Susanne Kriemann

Susanne Kriemann

Schering Stiftung

Susanne Kriemann, Pechblenden 1 (AMNH), 2015. Auto-radiograph, test 1/1, sample C59072, pitchblende, Saxony, Germany, 8 x 10 inches. Collection of the American Museum of Natural History.
March 8, 2016
Susanne Kriemann

Pechblende (Prologue)
February 4–March 26, 2016

Prefix Institute of Contemporary Art
401 Richmond Street West, Suite 124
Toronto, Ontario
Hours: Wednesday–Saturday, noon–5pm

Pechblende (Chapter 1)
March 18–June 5, 2016

Opening: March 17, 7–9pm

Ernst Schering Foundation
Unter den Linden 32 – 34
10117 Berlin
Hours: Thursday–Monday, 1–7pm

Prefix Institute of Contemporary Art and the Ernst Schering Foundation are pleased to present two solo exhibitions featuring a new body of work by German artist Susanne Kriemann. Pechblende (Prologue), curated by Jayne Wilkinson, will be exhibited at Prefix Institute of Contemporary Art (Toronto) until March 26, and Pechblende (Chapter 1), curated by Heike Catherina Mertens, will be exhibited at the Ernst Schering Foundation (Berlin) from March 18 to June 5, with an opening reception on March 17 from 7 to 9pm.

Centred on the mineral “pechblende” (the German word for a type of uraninite), Kriemann’s two-part exhibition traces a history of scientific and photographic processes narrated through the interconnected sites of laboratory, archive, museum and mine. Highly radioactive and uranium rich, pechblende was relentlessly mined in the Ore Mountains of the former German Democratic Republic between 1946 and 1989, ultimately facilitating nuclear armament in the USSR. Despite the toxicity of the mines, and the documented health threats to the miners who worked there, the landscape of the Ore Mountains has now been transformed into a tranquil mountain vista, with few recognizable traces of the still-radiating industrial worksites.

Concerned with both the literal and the political invisibility of radioactivity, Kriemann worked with scientists at the American Museum of Natural History (New York), the National Archives (Washington, D.C.) and the Museum of Natural History (Berlin) to produce various versions of an “auto-radiograph”–a unique type of photograph that is the result of directly exposing light-sensitive paper to radioactive specimens. This cameraless exposure results in an indexical but highly abstract image, one that is haunted by impressions of the iconic nuclear mushroom cloud and its blinding light.

In Pechblende (Prologue), Kriemann combines her own auto-radiographs and photograms with archival images drawn from various sources, including aerial and scientific photographs that demonstrate how animal, plant and human life is contaminated by radiation. In Pechblende (Chapter 1), Kriemann incorporates a range of museum objects, including tools, chains and clothing, that together refer to the toxic history of uranium mining and its impact on the body of the miner. Illuminating these objects through a range of analogue photographic processes, including the auto-radiograph and the camera obscura, Kriemann reflects on the artistic possibilities of making the invisible visible.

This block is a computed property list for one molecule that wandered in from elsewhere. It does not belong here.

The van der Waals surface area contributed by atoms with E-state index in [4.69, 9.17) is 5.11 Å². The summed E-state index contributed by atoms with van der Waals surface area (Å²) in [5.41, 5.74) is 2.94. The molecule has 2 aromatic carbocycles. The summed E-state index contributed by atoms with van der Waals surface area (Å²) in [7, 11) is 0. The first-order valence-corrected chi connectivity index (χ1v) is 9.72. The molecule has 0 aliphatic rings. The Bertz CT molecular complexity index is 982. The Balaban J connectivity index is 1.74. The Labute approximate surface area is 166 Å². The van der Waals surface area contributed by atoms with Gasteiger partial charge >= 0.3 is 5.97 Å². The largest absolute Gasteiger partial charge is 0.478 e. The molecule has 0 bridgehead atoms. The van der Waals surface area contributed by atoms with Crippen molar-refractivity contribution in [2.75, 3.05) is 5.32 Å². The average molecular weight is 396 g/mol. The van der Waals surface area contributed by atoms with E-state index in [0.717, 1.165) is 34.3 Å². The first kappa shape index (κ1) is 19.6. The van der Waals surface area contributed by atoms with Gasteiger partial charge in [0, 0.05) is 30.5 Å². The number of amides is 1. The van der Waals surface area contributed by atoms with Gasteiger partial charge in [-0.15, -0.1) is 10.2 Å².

Kriemann’s multi-year research project also includes a virtual library in development at, which will make a steadily growing collection of texts and images available to the public. An artist’s book, published by Spector Books, will be launched at the Ernst Schering Foundation on June 3, at 2pm.

About the artist
Susanne Kriemann, born in Erlangen, Germany, in 1972, is an artist living and working in Berlin. She studied under Joseph Kosuth and Joan Jonas at the Akademie der Bildenden Künste (Stuttgart) and later attended the Ecole Nationale Supérieure des Beaux Arts (Paris). In her expansive projects, she often combines her own images with collected and found photographs in order to investigate issues of historiography, archival knowledge, and the connections between art, literature and archaeology. Her work has been exhibited in solo exhibitions across Europe, including at the Künstlerhaus Stuttgart; Kunsthalle Winterthur (Germany); Arnolfini Center for Contemporary Arts (Bristol); and 21er Haus (Vienna). In addition to her installations, she has published numerous artist books, including Duskdust (Sternberg Press, 2016), Ray (Rome, 2014), Ashes and broken brickwork of a logical theory (Rome, 2011) and One Time One Million (Rome, 2009). Recently a visiting scholar at Parsons The New School of Design (New York), she is a long-term artist advisor and researcher at the Jan Van Eyck Academie (Maastricht, The Netherlands) and is represented by Galerie Wilfried Lentz (Rotterdam) and Galerie Raebervon Stenglin (Zürich).

For their support of Pechblende (Prologue), Prefix ICA gratefully acknowledges the assistance of the Canada Council for the Arts and the City of Toronto through the Toronto Arts Council. For their support of the project, Prefix ICA and Ernst Schering Foundation thank Lutz Seiler, American Museum of Natural History (New York), National Archives (Washington, D.C.), Museum für Naturkunde (Berlin) and Museum Uranbergbau (Bad Schlema, Germany), Image Knowledge Gestaltung, Cluster of Excellence at Humboldt-Universität zu Berlin, and Stiftung Kunstfonds.
For more information, images or to schedule an interview with the artist, please contact:

Prefix Institute of Contemporary Art
Alysha Rajkumar, Gallery Manager
T +01 416 591 0357 / [email protected]
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Ernst Schering Foundation
Andrea Bölling, Public Relations, Ernst Schering
T +49 30 20 62 29 60 / [email protected]
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Susanne Kriemann at Prefix ICA and Ernst Schering Foundation

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March 8, 2016

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